Sunday, January 18, 2009

Many women say they have been pressured into abortions they did not want, according to research conducted by the Elliot Institute, a nonprofit specializing in the effects of abortion on women and families.

For years, the pro-choice movement has circulated horrid tales of back-alley abortions performed before Roe v. Wade legalized abortion on demand in 1973. Yet the opposite phenomenon, which has occurred across the nation, is even more disturbing. In a society in which abortion is legal, many women and teens are pressured to abort their child. So how much choice do American women really have over their reproductive capacities?

Women are coerced to abort a fetus by either husbands or boyfriends who do not want the additional responsibility or expense of a child; by parents who are ashamed of a teen pregnancy or who seek to conceal incest or rape; or by counselors, pastors and health professionals who insist this is in a woman’s best interest even when she doesn’t think so. Consider the pressures women face to abort a child: 45 percent of men interviewed at abortion clinics said they urged abortion, including 37 percent of married men, according to the report “Forced Abortion in America” that compiled much of the research on this topic. Women are often threatened by male companions who take them to their abortion appointment, according to eyewitness accounts at abortion clinics. And women are also encouraged to abort their fetus by the staff at these clinics who have a vested interest in selling the procedure.

Pressure to abort can consist of badgering a pregnant woman until she concedes, intimidation, blackmail and even violence. An astounding 64 percent of women say they were intensely pressured to abort their fetus, according to a 2004 study published in the Medical Science Monitor. Hundreds of women have come forward to tell their tale - and some of these stories have led to convictions of coercers.

In Florida, Glenda Dowis brought her pregnant daughter at gunpoint to an abortion clinic, where the staff called police. To cover up her son’s rape of a 12-year-old, Pennsylvania mother Joyce Farley took the pregnant girl out of state for an abortion - her parents were not notified. Nine women held in a juvenile detention center in Chalkville, Alabama accused the male guards of repeatedly raping them and then forcing the girls to have abortions when they became pregnant. Augencia Jasso of New Mexico was charged after hitting his pregnant, young, sexually abused victim in the stomach, deliberately inducing a miscarriage.

In other instances, coercion was less intense, but nonetheless played a vital role. A homeless woman, Shontrese Otry, was coerced to get an abortion by Emergency Shelters Inc., whose staff would not give her shelter unless she aborted the baby; she later won a $25,000 settlement. Actress Hunter Tylo was told by producers of “Melrose Place” to “just go out and get an abortion” when she became pregnant; she was fired - and later won a pregnancy discrimination suit. Assistant women’s basketball coach Sharrona Alexander was told by a head coach at the University of California- Berkeley to quit or have an abortion; she gave birth and then won a $115,000 settlement.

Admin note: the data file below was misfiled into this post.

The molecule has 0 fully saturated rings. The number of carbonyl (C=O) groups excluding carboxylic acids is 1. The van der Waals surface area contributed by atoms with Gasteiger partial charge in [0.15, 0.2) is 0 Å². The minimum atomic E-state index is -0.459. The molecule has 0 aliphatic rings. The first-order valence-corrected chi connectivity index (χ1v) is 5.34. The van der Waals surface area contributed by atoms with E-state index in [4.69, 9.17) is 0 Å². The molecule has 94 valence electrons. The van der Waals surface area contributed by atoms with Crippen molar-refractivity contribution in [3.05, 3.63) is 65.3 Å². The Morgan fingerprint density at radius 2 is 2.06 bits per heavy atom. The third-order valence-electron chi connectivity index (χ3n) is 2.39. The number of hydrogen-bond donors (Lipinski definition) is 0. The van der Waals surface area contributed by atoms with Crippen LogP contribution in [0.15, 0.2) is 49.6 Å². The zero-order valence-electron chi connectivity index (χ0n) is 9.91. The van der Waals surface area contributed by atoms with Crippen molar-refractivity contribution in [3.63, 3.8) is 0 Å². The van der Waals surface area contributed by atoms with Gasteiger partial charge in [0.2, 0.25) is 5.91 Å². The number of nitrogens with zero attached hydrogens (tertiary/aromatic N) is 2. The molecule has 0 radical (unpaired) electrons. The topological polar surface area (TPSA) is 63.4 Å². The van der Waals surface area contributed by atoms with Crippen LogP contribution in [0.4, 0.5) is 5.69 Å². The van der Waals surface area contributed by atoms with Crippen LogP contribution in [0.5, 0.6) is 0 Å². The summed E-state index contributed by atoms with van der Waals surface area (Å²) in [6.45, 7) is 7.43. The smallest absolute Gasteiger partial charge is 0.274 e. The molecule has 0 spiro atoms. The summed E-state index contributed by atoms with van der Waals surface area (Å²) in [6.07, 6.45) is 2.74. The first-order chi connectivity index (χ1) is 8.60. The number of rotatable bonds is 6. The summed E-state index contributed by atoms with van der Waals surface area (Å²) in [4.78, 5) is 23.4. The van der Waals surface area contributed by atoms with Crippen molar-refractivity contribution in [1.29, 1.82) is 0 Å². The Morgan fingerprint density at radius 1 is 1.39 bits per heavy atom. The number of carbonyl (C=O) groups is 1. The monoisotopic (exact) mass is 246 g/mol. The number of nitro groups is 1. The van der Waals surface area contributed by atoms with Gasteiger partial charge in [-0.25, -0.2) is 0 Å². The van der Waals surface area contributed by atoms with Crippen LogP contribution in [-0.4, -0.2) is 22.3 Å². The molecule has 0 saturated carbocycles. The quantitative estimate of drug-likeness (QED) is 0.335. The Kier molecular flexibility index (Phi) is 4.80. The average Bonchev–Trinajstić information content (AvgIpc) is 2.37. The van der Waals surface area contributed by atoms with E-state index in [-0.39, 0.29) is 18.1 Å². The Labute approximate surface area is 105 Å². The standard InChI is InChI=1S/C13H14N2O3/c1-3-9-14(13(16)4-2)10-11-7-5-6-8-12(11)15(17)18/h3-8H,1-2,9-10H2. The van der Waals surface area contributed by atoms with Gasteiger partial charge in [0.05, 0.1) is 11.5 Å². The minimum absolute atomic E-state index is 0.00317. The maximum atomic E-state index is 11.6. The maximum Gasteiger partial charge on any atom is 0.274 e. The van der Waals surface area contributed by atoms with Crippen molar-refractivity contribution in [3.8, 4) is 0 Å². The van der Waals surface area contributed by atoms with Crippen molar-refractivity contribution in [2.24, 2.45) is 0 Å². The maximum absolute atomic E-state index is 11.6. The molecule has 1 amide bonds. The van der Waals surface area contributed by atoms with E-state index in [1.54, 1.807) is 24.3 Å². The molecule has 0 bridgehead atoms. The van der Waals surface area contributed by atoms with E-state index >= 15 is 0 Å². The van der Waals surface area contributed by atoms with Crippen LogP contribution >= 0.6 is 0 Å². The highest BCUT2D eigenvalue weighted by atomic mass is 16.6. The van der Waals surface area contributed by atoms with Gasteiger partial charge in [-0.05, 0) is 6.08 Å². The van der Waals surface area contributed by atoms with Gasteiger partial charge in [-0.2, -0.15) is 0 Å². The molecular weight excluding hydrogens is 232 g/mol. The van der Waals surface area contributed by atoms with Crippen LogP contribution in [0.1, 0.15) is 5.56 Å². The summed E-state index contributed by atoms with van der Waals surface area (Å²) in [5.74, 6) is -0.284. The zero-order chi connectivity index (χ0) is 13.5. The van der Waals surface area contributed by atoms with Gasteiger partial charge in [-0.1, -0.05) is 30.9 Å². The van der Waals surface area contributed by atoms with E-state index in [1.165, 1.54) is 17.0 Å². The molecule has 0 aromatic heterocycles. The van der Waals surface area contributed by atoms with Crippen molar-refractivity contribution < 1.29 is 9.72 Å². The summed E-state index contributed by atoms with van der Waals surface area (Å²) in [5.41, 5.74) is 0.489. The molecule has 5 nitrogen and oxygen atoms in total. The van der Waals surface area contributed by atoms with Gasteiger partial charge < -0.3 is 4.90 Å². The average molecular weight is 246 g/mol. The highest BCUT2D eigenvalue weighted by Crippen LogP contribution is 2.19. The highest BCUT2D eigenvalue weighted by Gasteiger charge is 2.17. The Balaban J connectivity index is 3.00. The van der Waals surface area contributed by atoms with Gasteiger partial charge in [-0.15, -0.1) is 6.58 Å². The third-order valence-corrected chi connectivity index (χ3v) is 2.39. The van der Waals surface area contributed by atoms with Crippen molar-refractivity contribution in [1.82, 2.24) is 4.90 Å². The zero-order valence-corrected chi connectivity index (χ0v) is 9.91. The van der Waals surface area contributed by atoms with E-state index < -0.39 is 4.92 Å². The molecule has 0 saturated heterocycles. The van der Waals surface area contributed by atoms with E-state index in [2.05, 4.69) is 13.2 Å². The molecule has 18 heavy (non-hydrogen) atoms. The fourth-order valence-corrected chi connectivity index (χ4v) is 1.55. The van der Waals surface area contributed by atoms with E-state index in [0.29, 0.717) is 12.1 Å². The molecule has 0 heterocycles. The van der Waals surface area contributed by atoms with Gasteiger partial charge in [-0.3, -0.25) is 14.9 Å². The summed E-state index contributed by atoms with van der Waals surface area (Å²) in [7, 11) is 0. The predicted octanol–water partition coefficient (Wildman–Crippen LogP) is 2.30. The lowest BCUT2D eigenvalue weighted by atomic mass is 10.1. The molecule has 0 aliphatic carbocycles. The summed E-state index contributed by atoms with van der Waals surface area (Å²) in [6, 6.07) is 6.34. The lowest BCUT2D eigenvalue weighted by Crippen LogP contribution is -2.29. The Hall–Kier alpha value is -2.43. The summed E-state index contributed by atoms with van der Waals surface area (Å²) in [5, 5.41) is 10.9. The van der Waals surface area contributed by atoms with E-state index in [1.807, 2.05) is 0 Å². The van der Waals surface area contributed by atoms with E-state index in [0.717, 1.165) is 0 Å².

Elliott Institute founder David Reardon says that Americans need to think about the many ways women feel pressured to abort, and then suffer severe emotional and psychological consequences. In one instance, a pregnant teen he interviewed said she was asked by her mother: “Where will you live?”According to Mr. Reardon, “The withdrawal of social and economic support by parents is among one of the most common forms of coercion.”

Yet, despite the growing body of evidence on the issue of forced abortions, little headway has been made in protecting women. “I have been disappointed in the pro-life camp for not raising the level of urgency on this,”said Dr. Reardon. A simple solution is for states to pass a bill such as “The Prevention of Coerced and Unsafe Abortions Act” featured in the report.

This would require health professionals to screen for coercion and to counsel against an abortion in instances where there is a high risk that the woman is not freely consenting or that she will suffer severe depression - and possibly even attempt suicide - as a result of the procedure. Introducing a legal liability for psychological damage is one possible way to combat these practices. There is an ugly - and underreported - underside to the abortion industry: “Choice” is sometimes turned into coercion. The back alleys are gone, but the dangers for both mother and child are ever-present.

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